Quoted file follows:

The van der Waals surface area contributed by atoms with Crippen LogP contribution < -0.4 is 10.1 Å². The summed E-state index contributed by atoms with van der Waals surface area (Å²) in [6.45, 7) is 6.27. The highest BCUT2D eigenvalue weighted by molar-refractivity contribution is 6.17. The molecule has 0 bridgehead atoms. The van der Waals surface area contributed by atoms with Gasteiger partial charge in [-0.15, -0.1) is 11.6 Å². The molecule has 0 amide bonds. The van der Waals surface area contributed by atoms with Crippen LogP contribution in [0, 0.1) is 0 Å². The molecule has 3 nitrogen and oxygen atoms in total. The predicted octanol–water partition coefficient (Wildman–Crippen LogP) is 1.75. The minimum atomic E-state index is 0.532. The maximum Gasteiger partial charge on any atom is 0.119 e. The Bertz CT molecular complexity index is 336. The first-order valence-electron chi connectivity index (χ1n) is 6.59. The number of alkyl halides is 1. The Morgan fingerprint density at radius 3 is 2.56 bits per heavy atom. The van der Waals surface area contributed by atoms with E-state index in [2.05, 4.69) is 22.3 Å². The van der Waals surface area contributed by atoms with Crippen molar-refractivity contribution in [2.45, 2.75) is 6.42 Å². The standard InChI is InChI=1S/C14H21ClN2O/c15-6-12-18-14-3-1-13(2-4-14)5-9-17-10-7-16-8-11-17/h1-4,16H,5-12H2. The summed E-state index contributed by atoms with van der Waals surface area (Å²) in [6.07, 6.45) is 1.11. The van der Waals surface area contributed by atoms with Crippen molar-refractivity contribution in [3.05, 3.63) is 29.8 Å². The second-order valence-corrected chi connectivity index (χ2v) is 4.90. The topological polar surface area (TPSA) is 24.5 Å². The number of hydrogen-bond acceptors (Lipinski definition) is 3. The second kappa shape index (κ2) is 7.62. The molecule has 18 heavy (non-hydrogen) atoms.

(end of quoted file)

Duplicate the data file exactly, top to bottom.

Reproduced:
The van der Waals surface area contributed by atoms with Crippen LogP contribution < -0.4 is 10.1 Å². The summed E-state index contributed by atoms with van der Waals surface area (Å²) in [6.45, 7) is 6.27. The highest BCUT2D eigenvalue weighted by molar-refractivity contribution is 6.17. The molecule has 0 bridgehead atoms. The van der Waals surface area contributed by atoms with Gasteiger partial charge in [-0.15, -0.1) is 11.6 Å². The molecule has 0 amide bonds. The van der Waals surface area contributed by atoms with Crippen LogP contribution in [0, 0.1) is 0 Å². The molecule has 3 nitrogen and oxygen atoms in total. The predicted octanol–water partition coefficient (Wildman–Crippen LogP) is 1.75. The minimum atomic E-state index is 0.532. The maximum Gasteiger partial charge on any atom is 0.119 e. The Bertz CT molecular complexity index is 336. The first-order valence-electron chi connectivity index (χ1n) is 6.59. The number of alkyl halides is 1. The Morgan fingerprint density at radius 3 is 2.56 bits per heavy atom. The van der Waals surface area contributed by atoms with E-state index in [2.05, 4.69) is 22.3 Å². The van der Waals surface area contributed by atoms with Crippen molar-refractivity contribution in [2.45, 2.75) is 6.42 Å². The standard InChI is InChI=1S/C14H21ClN2O/c15-6-12-18-14-3-1-13(2-4-14)5-9-17-10-7-16-8-11-17/h1-4,16H,5-12H2. The summed E-state index contributed by atoms with van der Waals surface area (Å²) in [6.07, 6.45) is 1.11. The van der Waals surface area contributed by atoms with Crippen molar-refractivity contribution in [3.05, 3.63) is 29.8 Å². The second-order valence-corrected chi connectivity index (χ2v) is 4.90. The topological polar surface area (TPSA) is 24.5 Å². The number of hydrogen-bond acceptors (Lipinski definition) is 3. The second kappa shape index (κ2) is 7.62. The molecule has 18 heavy (non-hydrogen) atoms.